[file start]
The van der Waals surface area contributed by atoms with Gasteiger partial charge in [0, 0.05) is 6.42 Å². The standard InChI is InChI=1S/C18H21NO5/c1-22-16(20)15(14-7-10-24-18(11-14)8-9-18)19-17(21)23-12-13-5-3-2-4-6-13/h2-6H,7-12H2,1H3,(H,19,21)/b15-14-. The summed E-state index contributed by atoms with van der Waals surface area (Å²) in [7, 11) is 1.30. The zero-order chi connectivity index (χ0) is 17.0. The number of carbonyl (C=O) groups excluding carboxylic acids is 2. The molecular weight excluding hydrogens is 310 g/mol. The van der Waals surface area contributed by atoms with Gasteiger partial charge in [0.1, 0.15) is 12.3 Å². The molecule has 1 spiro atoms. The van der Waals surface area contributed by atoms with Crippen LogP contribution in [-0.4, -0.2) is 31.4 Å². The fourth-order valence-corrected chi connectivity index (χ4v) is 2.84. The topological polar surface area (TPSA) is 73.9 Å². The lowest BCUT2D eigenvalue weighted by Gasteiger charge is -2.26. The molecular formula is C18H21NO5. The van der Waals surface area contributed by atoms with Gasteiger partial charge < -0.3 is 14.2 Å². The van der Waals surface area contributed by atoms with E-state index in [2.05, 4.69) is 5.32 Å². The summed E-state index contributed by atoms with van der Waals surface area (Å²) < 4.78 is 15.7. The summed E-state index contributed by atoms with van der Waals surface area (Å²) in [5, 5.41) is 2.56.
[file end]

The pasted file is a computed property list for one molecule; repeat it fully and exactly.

The van der Waals surface area contributed by atoms with Gasteiger partial charge in [0, 0.05) is 6.42 Å². The standard InChI is InChI=1S/C18H21NO5/c1-22-16(20)15(14-7-10-24-18(11-14)8-9-18)19-17(21)23-12-13-5-3-2-4-6-13/h2-6H,7-12H2,1H3,(H,19,21)/b15-14-. The summed E-state index contributed by atoms with van der Waals surface area (Å²) in [7, 11) is 1.30. The zero-order chi connectivity index (χ0) is 17.0. The number of carbonyl (C=O) groups excluding carboxylic acids is 2. The molecular weight excluding hydrogens is 310 g/mol. The van der Waals surface area contributed by atoms with Gasteiger partial charge in [0.1, 0.15) is 12.3 Å². The molecule has 1 spiro atoms. The van der Waals surface area contributed by atoms with Crippen LogP contribution in [-0.4, -0.2) is 31.4 Å². The fourth-order valence-corrected chi connectivity index (χ4v) is 2.84. The topological polar surface area (TPSA) is 73.9 Å². The lowest BCUT2D eigenvalue weighted by Gasteiger charge is -2.26. The molecular formula is C18H21NO5. The van der Waals surface area contributed by atoms with Gasteiger partial charge < -0.3 is 14.2 Å². The van der Waals surface area contributed by atoms with E-state index in [2.05, 4.69) is 5.32 Å². The summed E-state index contributed by atoms with van der Waals surface area (Å²) < 4.78 is 15.7. The summed E-state index contributed by atoms with van der Waals surface area (Å²) in [5, 5.41) is 2.56.